RIYADH -- Hyundai Motor Group will build a car plant in Saudi Arabia, joining electric vehicle maker Lucid Motors in producing cars in the oil-rich kingdom.
Hyundai will build the factory jointly with the Public Investment Fund (PIF), Saudi Arabia's sovereign wealth fund.
The plant will have an annual production capacity of 50,000 electric and internal combustion engines and electric vehicles cars and will be the first South Korean automobile factory in the Middle East, a joint statement said.
PIF will hold a 70 percent stake in the new joint venture with Hyundai holding the remaining 30 percent. Total investment for the project is estimated to exceed $500 million.
"Hyundai will also act as a strategic technology partner to support the development of the new manufacturing plant, by providing technical and commercial assistance," the joint statement said.
The plant groundbreaking is planned for 2024, and production is expected to begin in 2026. No details were given of the models which would be made there.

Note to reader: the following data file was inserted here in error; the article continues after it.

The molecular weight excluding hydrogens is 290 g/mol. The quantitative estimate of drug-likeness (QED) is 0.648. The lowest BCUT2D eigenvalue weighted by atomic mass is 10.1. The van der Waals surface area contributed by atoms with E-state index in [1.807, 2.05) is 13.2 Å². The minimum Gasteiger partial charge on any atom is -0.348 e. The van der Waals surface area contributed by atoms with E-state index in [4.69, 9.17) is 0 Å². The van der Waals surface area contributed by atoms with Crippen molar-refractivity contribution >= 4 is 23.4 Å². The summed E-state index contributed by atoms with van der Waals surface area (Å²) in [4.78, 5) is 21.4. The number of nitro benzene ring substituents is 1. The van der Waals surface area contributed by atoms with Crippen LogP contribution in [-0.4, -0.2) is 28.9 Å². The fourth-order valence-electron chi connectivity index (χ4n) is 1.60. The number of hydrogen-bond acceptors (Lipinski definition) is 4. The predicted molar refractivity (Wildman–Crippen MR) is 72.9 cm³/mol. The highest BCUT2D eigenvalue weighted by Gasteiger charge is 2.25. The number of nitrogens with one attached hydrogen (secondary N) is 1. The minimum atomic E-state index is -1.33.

Hyundai will likely develop the facility at King Abdullah Economic City near Jeddah, according to Park Jiwoo, a senior manager at Hyundai's external affairs team.
Developing a domestic auto industry centered around Jeddah is one part of Saudi Crown Prince Mohammed bin Salman's plans to diversify the country’s oil-dependent economy.
The initiative is being spearheaded by the PIF, which invested in U.S.-based electric vehicle startup Lucid and got them to build their first international facility in Saudi Arabia.
The PIF has also created its own EV brand called Ceer, and is investing internationally and domestically to secure the metals and minerals required to develop a supply chain for the industry.
Saudi Arabia is aiming to manufacture more than 300,000 cars annually by 2030.
Reuters and Bloomberg contributed to this report